Grip strength across the life course: normative data from twelve British studies

Publication type

Journal Article

Published in

PLoS ONE

Authors

Richard M. Dodds, Holly E. Syddall, Rachel Cooper, Michaela Benzeval, Ian J. Deary, Elaine M. Dennison, Geoff Der, Catharine R. Gale, Hazel M. Inskip, Carol Jagger, Thomas B. Kirkwood, Debbie A. Lawlor, Sian M. Robinson, John M. Starr, Andrew Steptoe, Kate Tilling, Diana Kuh, Cyrus Cooper and Avan Aihie Sayer

Publication date

Summary

Introduction
Epidemiological studies have shown that weaker grip strength in later life is associated with disability, morbidity, and mortality. Grip strength is a key component of the sarcopenia and frailty phenotypes and yet it is unclear how individual measurements should be interpreted. Our objective was to produce cross-sectional centile values for grip strength across the life course. A secondary objective was to examine the impact of different aspects of measurement protocol.
Methods
We combined 60,803 observations from 49,964 participants (26,687 female) of 12 general population studies in Great Britain. We produced centile curves for ages 4 to 90 and investigated the prevalence of weak grip, defined as strength at least 2.5 SDs below the gender-specific peak mean. We carried out a series of sensitivity analyses to assess the impact of dynamometer type and measurement position (seated or standing).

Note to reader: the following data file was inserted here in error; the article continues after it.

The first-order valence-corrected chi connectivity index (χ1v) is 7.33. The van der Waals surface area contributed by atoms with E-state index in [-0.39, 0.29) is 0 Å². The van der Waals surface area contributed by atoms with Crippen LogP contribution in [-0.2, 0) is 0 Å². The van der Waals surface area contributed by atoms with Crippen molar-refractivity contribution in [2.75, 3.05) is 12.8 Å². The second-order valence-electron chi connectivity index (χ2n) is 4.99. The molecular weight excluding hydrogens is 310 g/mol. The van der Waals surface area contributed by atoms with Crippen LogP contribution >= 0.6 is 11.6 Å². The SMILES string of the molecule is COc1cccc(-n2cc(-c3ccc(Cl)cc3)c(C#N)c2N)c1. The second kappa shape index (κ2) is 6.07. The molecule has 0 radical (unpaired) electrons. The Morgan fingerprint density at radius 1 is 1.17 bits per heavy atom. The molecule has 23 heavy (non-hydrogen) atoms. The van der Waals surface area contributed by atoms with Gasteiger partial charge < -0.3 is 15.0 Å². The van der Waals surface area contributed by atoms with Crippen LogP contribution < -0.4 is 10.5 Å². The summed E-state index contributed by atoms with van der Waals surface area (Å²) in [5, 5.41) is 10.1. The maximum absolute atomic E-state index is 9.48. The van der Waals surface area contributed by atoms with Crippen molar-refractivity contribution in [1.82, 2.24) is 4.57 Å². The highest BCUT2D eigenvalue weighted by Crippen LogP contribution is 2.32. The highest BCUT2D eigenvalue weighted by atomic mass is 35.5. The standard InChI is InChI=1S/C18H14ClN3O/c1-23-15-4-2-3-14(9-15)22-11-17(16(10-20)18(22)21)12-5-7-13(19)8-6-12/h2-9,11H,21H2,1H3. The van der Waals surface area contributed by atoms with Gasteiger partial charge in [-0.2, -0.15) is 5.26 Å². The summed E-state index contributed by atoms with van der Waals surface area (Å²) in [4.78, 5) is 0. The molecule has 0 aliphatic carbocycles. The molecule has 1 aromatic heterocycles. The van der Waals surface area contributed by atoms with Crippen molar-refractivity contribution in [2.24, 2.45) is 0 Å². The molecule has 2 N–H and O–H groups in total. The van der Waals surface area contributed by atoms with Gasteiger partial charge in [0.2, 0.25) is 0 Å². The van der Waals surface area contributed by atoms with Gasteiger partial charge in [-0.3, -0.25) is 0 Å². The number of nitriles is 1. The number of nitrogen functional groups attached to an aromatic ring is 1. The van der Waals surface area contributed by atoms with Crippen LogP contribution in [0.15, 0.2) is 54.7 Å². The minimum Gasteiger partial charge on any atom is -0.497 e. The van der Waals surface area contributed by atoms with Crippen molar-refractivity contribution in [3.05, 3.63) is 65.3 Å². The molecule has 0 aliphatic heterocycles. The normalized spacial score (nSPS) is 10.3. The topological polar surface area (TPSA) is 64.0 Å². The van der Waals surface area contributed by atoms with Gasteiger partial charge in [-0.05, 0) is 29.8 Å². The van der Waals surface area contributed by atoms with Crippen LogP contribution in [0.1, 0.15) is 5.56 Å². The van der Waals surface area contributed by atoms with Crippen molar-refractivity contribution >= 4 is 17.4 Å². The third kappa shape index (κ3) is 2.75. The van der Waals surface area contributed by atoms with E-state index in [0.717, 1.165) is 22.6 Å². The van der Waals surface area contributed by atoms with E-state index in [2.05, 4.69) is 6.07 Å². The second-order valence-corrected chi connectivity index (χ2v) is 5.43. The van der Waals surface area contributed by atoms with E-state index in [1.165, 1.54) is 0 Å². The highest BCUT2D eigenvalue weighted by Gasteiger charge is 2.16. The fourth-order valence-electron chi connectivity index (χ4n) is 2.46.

Results
Our results suggested three overall periods: an increase to peak in early adult life, maintenance through to midlife, and decline from midlife onwards. Males were on average stronger than females from adolescence onwards: males’ peak median grip was 51 kg between ages 29 and 39, compared to 31 kg in females between ages 26 and 42. Weak grip strength, defined as strength at least 2.5 SDs below the gender-specific peak mean, increased sharply with age, reaching a prevalence of 23% in males and 27% in females by age 80. Sensitivity analyses suggested our findings were robust to differences in dynamometer type and measurement position.
Conclusion
This is the first study to provide normative data for grip strength across the life course. These centile values have the potential to inform the clinical assessment of grip strength which is recognised as an important part of the identification of people with sarcopenia and frailty.

Volume

9

DOI

http://dx.doi.org/10.1371/journal.pone.0113637

ISSN

16

Subjects

Medicine, Health, Life Course Analysis and Biology

Notes

Open Access article; Copyright: © 2014 Dodds et al. This is an open-access article distributed under the terms of the Creative Commons Attribution License, which permits unrestricted use, distribution, and reproduction in any medium, provided the original author and source are credited.